Video

Video Turkey's Main Opposition Party Hopes for Election Breakthrough

Turkey’s main opposition Republican People’s Party has sought an image change ahead of the June 7 general election. The move comes after suffering successive defeats at the hands of the Islamist-rooted AK Party, which has portrayed it as hostile to religion. Dorian Jones reports from the western city of Izmir.
Video

Video Europe Follows US Lead in Tackling ‘Conflict Minerals’

Metals mined from conflict zones in places like the Democratic Republic of Congo are often sold by warlords to buy weapons. This week European lawmakers voted to force manufacturers to prove that their supply chains are not inadvertently fueling conflicts and human rights abuses. Henry Ridgwell reports from London.
Video

Video Class Tackles Questions of Race, Discrimination

Unrest in some U.S. cities is more than just a trending news item at Ladue Middle School in St. Louis, Missouri. As VOA’s Kane Farabaugh reports, it’s a focus of a multicultural studies class engaging students in wide-ranging discussions about racial tensions and police aggression.
Video

Video Mind-Controlled Prosthetics Are Getting Closer

Scientists and engineers are making substantial advances towards the ultimate goal in prosthetics – creation of limbs that can be controlled by the wearer’s mind. Thanks to sophisticated sensors capable of picking up the brain’s signals, an amputee in Iceland is literally bringing us one step closer to that goal. VOA’s George Putic reports.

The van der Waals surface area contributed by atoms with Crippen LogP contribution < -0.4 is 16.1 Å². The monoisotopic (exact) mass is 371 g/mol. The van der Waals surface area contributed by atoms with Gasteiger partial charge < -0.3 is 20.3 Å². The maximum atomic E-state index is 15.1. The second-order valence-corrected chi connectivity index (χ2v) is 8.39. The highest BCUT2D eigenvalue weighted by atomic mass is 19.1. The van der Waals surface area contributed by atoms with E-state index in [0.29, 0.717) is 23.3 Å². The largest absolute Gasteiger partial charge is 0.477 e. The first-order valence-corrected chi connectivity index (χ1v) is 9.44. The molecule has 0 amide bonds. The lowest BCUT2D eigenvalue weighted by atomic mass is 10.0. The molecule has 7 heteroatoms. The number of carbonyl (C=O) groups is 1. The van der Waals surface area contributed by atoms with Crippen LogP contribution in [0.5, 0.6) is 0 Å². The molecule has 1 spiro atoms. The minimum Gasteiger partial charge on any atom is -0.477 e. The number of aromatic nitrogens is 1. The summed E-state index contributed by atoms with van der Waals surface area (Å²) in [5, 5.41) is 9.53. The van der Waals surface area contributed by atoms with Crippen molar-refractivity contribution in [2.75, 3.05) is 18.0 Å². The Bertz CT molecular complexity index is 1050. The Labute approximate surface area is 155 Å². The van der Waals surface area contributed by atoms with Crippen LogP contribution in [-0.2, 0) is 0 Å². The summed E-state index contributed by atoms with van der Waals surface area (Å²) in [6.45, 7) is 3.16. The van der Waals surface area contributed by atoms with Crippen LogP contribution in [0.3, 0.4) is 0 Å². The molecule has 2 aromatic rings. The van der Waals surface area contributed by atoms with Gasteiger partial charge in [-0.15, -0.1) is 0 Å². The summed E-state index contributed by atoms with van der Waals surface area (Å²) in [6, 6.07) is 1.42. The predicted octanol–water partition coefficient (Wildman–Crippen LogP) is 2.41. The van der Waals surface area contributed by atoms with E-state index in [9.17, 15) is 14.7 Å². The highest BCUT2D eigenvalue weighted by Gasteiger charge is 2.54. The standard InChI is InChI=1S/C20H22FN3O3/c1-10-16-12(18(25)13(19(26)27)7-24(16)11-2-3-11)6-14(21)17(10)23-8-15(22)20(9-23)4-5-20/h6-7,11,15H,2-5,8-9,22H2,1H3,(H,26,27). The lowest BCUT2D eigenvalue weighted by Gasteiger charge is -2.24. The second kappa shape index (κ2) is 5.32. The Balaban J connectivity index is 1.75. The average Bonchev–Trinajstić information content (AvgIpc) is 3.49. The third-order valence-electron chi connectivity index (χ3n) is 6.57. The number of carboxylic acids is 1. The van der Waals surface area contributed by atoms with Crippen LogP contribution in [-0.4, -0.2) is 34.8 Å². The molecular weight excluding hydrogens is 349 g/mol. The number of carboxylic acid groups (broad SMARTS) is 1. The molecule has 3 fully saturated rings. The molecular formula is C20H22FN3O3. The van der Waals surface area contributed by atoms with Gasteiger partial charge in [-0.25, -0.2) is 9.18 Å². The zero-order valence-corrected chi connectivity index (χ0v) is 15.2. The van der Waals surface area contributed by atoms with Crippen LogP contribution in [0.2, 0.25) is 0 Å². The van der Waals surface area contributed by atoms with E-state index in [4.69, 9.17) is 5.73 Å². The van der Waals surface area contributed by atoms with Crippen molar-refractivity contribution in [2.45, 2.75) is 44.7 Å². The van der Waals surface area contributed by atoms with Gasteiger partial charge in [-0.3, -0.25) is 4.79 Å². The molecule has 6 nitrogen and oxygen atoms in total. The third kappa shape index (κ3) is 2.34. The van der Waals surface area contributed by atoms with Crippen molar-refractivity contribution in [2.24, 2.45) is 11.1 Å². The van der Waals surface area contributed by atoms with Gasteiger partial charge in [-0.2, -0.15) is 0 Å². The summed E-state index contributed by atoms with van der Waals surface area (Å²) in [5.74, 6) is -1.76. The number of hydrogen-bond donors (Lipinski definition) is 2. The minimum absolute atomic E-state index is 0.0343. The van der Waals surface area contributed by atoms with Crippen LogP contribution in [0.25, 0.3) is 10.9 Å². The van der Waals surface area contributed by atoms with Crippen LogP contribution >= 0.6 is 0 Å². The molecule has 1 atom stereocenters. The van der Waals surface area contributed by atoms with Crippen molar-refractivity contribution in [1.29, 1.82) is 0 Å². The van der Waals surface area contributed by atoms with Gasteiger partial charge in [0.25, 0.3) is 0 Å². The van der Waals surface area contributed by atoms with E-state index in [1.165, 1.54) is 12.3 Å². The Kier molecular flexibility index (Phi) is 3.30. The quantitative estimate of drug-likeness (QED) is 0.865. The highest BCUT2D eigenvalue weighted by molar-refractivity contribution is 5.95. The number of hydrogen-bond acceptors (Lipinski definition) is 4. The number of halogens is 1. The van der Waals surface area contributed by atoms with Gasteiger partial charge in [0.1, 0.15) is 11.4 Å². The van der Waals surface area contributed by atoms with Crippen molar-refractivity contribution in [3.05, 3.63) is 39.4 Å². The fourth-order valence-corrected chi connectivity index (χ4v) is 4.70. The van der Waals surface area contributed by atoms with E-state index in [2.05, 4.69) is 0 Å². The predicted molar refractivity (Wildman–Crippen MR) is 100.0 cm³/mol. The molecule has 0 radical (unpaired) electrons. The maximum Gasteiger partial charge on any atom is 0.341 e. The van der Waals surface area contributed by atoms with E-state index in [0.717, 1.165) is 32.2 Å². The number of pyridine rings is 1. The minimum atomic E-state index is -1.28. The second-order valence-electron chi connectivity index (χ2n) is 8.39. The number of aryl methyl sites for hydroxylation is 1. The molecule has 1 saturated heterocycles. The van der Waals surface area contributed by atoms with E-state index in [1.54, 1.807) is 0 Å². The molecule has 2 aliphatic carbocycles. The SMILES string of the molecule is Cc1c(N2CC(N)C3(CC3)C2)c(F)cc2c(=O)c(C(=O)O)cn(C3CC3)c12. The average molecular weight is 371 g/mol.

Video

Video Afghan Economy Sinks As Foreign Troops Depart

As international troops prepare to leave Afghanistan, and many foreign aid groups follow, Afghans are grappling with how the exodus will affect the country's fragile economy. Ayesha Tanzeem reports from the Afghan capital, Kabul.
Video

Video Poverty, Ignorance Force Underage Girls Into Marriage

The recent marriage of a 17-year old Chechen girl to a local police chief who was 30 years older and already had a wife caused an outcry in Russia and beyond. The bride was reportedly forced to marry and her parents were intimidated into giving their consent. The union spotlighted yet again the plight of many underage girls in developing countries. Zlatica Hoke reports poverty, ignorance and fear are behind the practice, especially in Asia and Africa.
Video

Video South Korea Marks Gwangju Uprising Anniversary

South Korea this week marked the 35th anniversary of a protest that turned deadly. The Gwangju Uprising is credited with starting the country’s democratic revolution after it was violently quelled by South Korea’s former military rulers. But as Jason Strother reports, some observers worry that democracy has recently been eroded.
Video

Video California’s Water System Not Created To Handle Current Drought

The drought in California is moving into its fourth year. While the state's governor is mandating a reduction in urban water use, most of the water used in California is for agriculture. But both city dwellers and farmers are feeling the impact of the drought. Some experts say the state’s water system was not created to handle long periods of drought. Elizabeth Lee reports from Ventura County, an agricultural region just northwest of Los Angeles.
Video

Video How to Clone a Mammoth: The Science of De-Extinction

An international team of scientists has sequenced the complete genome of the woolly mammoth. Led by the Swedish Museum of Natural History in Stockholm, the work opens the door to recreate the huge herbivore, which last roamed the Earth 4,000 years ago. VOA’s Rosanne Skirble considers the science of de-extinction and its place on the planet
Video

Video Blind Boy Defines His Life with Music

Cole Moran was born blind. He also has cognitive delays and other birth defects. He has to learn everything by ear. Nevertheless, the 12-year-old has had an insatiable love for music since he was born. VOA’s June Soh introduces us to the young phenomenal harmonica player.

VOA Blogs